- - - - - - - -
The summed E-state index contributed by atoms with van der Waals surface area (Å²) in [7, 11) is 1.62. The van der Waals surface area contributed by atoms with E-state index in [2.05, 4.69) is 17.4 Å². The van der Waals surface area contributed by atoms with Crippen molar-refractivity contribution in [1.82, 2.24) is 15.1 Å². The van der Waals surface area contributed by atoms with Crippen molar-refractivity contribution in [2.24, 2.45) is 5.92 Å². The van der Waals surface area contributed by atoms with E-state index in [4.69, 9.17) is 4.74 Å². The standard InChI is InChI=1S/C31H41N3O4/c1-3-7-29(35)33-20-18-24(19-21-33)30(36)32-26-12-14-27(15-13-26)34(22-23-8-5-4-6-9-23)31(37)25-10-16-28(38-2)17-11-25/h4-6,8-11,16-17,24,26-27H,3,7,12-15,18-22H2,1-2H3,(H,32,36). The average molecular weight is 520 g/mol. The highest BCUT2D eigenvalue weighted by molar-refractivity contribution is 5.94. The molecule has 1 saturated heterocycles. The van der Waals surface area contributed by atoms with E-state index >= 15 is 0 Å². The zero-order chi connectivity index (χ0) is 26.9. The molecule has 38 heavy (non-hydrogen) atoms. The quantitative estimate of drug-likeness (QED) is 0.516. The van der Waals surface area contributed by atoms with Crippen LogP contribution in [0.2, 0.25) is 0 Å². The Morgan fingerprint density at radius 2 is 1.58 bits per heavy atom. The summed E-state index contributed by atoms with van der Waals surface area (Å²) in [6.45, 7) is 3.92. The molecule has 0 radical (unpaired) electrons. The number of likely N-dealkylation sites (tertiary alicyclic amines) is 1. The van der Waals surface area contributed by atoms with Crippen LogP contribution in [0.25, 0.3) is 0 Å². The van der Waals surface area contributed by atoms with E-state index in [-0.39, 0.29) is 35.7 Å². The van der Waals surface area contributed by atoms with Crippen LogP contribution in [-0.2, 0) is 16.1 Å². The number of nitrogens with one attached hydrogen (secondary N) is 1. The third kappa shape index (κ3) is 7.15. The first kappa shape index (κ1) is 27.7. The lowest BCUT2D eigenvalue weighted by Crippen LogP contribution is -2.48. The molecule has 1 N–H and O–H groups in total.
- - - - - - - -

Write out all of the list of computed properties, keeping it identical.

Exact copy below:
The summed E-state index contributed by atoms with van der Waals surface area (Å²) in [7, 11) is 1.62. The van der Waals surface area contributed by atoms with E-state index in [2.05, 4.69) is 17.4 Å². The van der Waals surface area contributed by atoms with Crippen molar-refractivity contribution in [1.82, 2.24) is 15.1 Å². The van der Waals surface area contributed by atoms with Crippen molar-refractivity contribution in [2.24, 2.45) is 5.92 Å². The van der Waals surface area contributed by atoms with E-state index in [4.69, 9.17) is 4.74 Å². The standard InChI is InChI=1S/C31H41N3O4/c1-3-7-29(35)33-20-18-24(19-21-33)30(36)32-26-12-14-27(15-13-26)34(22-23-8-5-4-6-9-23)31(37)25-10-16-28(38-2)17-11-25/h4-6,8-11,16-17,24,26-27H,3,7,12-15,18-22H2,1-2H3,(H,32,36). The average molecular weight is 520 g/mol. The highest BCUT2D eigenvalue weighted by molar-refractivity contribution is 5.94. The molecule has 1 saturated heterocycles. The van der Waals surface area contributed by atoms with E-state index >= 15 is 0 Å². The zero-order chi connectivity index (χ0) is 26.9. The molecule has 38 heavy (non-hydrogen) atoms. The quantitative estimate of drug-likeness (QED) is 0.516. The van der Waals surface area contributed by atoms with Crippen LogP contribution in [0.2, 0.25) is 0 Å². The Morgan fingerprint density at radius 2 is 1.58 bits per heavy atom. The summed E-state index contributed by atoms with van der Waals surface area (Å²) in [6.45, 7) is 3.92. The molecule has 0 radical (unpaired) electrons. The number of likely N-dealkylation sites (tertiary alicyclic amines) is 1. The van der Waals surface area contributed by atoms with Crippen LogP contribution in [0.25, 0.3) is 0 Å². The van der Waals surface area contributed by atoms with E-state index in [-0.39, 0.29) is 35.7 Å². The van der Waals surface area contributed by atoms with Crippen LogP contribution in [-0.2, 0) is 16.1 Å². The number of nitrogens with one attached hydrogen (secondary N) is 1. The third kappa shape index (κ3) is 7.15. The first kappa shape index (κ1) is 27.7. The lowest BCUT2D eigenvalue weighted by Crippen LogP contribution is -2.48. The molecule has 1 N–H and O–H groups in total.